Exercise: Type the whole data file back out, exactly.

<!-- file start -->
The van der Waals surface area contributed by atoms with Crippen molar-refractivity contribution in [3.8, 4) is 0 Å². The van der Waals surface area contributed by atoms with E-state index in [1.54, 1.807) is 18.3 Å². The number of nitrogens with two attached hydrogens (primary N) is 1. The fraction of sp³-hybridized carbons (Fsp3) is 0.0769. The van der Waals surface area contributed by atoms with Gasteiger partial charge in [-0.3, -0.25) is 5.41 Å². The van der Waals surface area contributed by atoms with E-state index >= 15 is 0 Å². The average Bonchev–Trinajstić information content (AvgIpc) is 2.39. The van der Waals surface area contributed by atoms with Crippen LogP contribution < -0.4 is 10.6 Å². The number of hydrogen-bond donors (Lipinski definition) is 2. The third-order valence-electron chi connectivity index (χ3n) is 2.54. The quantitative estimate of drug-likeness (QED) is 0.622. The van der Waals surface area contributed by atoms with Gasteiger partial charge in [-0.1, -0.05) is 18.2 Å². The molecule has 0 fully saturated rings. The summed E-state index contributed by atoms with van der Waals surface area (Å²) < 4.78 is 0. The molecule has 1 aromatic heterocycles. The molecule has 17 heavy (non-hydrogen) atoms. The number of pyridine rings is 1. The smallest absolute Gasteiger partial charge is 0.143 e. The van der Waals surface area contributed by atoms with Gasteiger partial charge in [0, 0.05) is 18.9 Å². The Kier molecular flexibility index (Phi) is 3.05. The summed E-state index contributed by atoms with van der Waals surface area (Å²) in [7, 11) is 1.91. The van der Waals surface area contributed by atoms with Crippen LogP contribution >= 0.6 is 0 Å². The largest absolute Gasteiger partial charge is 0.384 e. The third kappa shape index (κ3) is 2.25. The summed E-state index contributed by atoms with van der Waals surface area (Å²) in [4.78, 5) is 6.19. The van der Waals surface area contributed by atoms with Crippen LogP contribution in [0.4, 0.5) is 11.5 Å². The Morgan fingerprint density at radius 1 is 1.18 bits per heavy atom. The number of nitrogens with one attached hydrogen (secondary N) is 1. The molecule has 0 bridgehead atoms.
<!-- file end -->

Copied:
The van der Waals surface area contributed by atoms with Crippen molar-refractivity contribution in [3.8, 4) is 0 Å². The van der Waals surface area contributed by atoms with E-state index in [1.54, 1.807) is 18.3 Å². The number of nitrogens with two attached hydrogens (primary N) is 1. The fraction of sp³-hybridized carbons (Fsp3) is 0.0769. The van der Waals surface area contributed by atoms with Gasteiger partial charge in [-0.3, -0.25) is 5.41 Å². The van der Waals surface area contributed by atoms with E-state index >= 15 is 0 Å². The average Bonchev–Trinajstić information content (AvgIpc) is 2.39. The van der Waals surface area contributed by atoms with Crippen LogP contribution < -0.4 is 10.6 Å². The number of hydrogen-bond donors (Lipinski definition) is 2. The third-order valence-electron chi connectivity index (χ3n) is 2.54. The quantitative estimate of drug-likeness (QED) is 0.622. The van der Waals surface area contributed by atoms with Gasteiger partial charge in [-0.1, -0.05) is 18.2 Å². The molecule has 0 fully saturated rings. The summed E-state index contributed by atoms with van der Waals surface area (Å²) < 4.78 is 0. The molecule has 1 aromatic heterocycles. The molecule has 17 heavy (non-hydrogen) atoms. The number of pyridine rings is 1. The smallest absolute Gasteiger partial charge is 0.143 e. The van der Waals surface area contributed by atoms with Gasteiger partial charge in [0, 0.05) is 18.9 Å². The Kier molecular flexibility index (Phi) is 3.05. The summed E-state index contributed by atoms with van der Waals surface area (Å²) in [7, 11) is 1.91. The van der Waals surface area contributed by atoms with Crippen LogP contribution >= 0.6 is 0 Å². The largest absolute Gasteiger partial charge is 0.384 e. The third kappa shape index (κ3) is 2.25. The summed E-state index contributed by atoms with van der Waals surface area (Å²) in [4.78, 5) is 6.19. The van der Waals surface area contributed by atoms with Crippen LogP contribution in [0.4, 0.5) is 11.5 Å². The Morgan fingerprint density at radius 1 is 1.18 bits per heavy atom. The number of nitrogens with one attached hydrogen (secondary N) is 1. The molecule has 0 bridgehead atoms.